One thing is clear, as Riddett notes, you don’t need any experience to provide valuable help for the event. “All we need from you is to show up with a smile and be ready to help us change these kids’ lives,” says Riddett.
You don’t need to have technical skills, in other words, to be an FTA. As Varnell explains, “There is training available for every job.”
In addition, people are sometimes confused about the difference between a mentor and a volunteer. Ehrlich clears it up: “You don’t have to be a mentor to be a volunteer. A mentor is a huge time commitment, but a competition can be just a day or a few hours of your time if that’s what works. There’s plenty of fun things throughout the competition that can always use help. You also don’t have to be technical or in a STEM or robotics-specific field to be a volunteer.”
FTA volunteers all agree on one thing: the experience is deeply rewarding and memorable.
“There was a team at an event last year,” shares Riddett, “who always came to the field with smiles on their faces, excited to play. They ran into problem after problem with their robot, their driver station laptop, you name it. Every time they encountered an issue, they were ready to learn why it happened and how to fix it and move forward. Their determination and optimism was so inspiring to me.”
For Ehrlich, the bonds of friendship have brought some of the best memories: “I make new friends every single year, and it never stops reminding me of why I do this, why I love it so much, why it’s important, and that all these people are the ones who are going to build the society and technological dream world of the future.”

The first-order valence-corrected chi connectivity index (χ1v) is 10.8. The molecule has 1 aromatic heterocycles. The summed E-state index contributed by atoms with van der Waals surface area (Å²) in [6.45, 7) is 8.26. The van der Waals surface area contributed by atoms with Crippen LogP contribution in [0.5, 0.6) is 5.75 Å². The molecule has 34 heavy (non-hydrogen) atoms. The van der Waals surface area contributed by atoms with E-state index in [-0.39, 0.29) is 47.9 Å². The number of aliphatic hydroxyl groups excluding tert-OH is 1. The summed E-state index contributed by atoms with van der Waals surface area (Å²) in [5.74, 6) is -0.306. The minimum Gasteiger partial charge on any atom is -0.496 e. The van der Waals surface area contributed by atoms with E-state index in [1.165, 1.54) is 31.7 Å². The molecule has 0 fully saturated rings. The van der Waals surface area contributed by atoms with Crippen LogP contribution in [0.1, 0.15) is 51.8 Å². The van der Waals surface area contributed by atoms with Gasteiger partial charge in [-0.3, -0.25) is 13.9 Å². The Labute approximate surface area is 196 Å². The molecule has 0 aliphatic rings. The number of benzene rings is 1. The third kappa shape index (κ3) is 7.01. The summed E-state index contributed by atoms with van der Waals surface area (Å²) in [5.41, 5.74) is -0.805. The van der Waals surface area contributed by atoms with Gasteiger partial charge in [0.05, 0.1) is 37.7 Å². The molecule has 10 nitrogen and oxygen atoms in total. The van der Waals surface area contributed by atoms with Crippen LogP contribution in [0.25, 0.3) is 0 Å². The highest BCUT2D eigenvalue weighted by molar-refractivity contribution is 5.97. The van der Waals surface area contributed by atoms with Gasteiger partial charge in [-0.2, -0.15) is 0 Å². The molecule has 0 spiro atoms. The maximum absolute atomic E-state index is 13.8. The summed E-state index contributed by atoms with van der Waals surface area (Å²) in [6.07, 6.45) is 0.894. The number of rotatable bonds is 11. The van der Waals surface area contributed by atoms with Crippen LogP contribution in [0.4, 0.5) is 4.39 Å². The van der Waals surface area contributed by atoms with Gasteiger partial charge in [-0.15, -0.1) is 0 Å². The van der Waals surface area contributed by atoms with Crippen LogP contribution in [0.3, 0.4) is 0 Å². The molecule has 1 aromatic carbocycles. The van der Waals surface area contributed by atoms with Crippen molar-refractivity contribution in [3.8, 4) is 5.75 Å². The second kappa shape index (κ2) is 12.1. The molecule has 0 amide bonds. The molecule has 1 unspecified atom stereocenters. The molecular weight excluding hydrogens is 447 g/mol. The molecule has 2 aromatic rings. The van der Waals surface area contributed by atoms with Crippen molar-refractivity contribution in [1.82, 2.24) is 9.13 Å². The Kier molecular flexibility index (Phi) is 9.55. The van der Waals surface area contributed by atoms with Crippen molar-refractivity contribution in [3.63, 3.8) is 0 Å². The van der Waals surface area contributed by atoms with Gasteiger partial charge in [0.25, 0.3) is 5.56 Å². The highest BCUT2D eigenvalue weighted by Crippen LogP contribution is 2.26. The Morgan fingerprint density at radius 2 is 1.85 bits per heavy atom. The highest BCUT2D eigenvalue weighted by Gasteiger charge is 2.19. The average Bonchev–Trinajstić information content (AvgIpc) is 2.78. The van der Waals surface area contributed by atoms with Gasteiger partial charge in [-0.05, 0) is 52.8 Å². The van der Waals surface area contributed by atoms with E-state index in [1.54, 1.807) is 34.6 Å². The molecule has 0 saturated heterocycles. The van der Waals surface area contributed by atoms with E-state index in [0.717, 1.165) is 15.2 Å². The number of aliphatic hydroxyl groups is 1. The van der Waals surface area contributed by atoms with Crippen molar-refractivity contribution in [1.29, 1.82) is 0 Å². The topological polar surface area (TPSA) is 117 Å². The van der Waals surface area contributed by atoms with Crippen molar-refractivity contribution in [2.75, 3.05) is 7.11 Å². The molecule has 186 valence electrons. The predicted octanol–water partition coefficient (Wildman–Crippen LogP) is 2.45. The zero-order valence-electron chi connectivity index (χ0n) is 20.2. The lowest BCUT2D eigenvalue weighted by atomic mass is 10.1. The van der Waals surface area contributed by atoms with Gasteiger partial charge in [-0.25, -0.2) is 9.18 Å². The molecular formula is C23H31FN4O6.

The memories from each event stay with you when you volunteer as an FTA.
Varnell fondly remembers a specific event called RoboReboot: “FRC team 1701 had come from Kansas to go to an offseason event. It was only the Seniors on the team who, many of them, didn’t really work on the robot. It was Aerial Assault, also known as Aerial Assist. They had some issues with their robot and I gave them time to work on it, helped them some, and made sure they had a good time. We all had a great time. 1710 came back the next year because the students had such fun the prior year. I still see them on occasion and Josh, from 1710 that year, is now an FTA.”
Volunteers often enjoy the enthusiastic support of their employers. “I’m very lucky to work for a FIRST supplier, National Instruments (NI),” says April Riddett. “We make the roboRIO control system for FRC robots and also provide LabVIEW for the students to program their robots with. NI allows me to use volunteer time off (VTO) to volunteer with FIRST® without using vacation time. NI also has a program to match employees with mentor and volunteer roles to encourage volunteerism within the FIRST® universe, in addition to supporting FIRST® in many other ways.”
There are very few volunteer opportunities that let you spend time with great people who are creating amazing robotics. As Joe Varnell says, “I’ve been told I smile most of the time at events. It’s only because I’m playing with robots and I’m around a lot of great people!”
Besides the fun of working with robotics, the bonds of friendship and community involvement adds a rewarding depth to the FTA experience.
Tim Ehrlich sums it up this way: “The collaboration, companionship, and camaraderie all the volunteers share every year, every competition, especially here in Texas, is the secret sauce that makes our events so great.”
Looking for a fun and rewarding volunteer opportunity? One that will put you up close to the action happening at FIRST Robotics Competition events? Contact our team at email@example.com to get started inspiring the next generation of STEM leaders and innovators.
* National Instruments, USAA, and Lockheed Martin are FIRST in Texas Partners supporting FIRST® programs, teams, and events in Texas.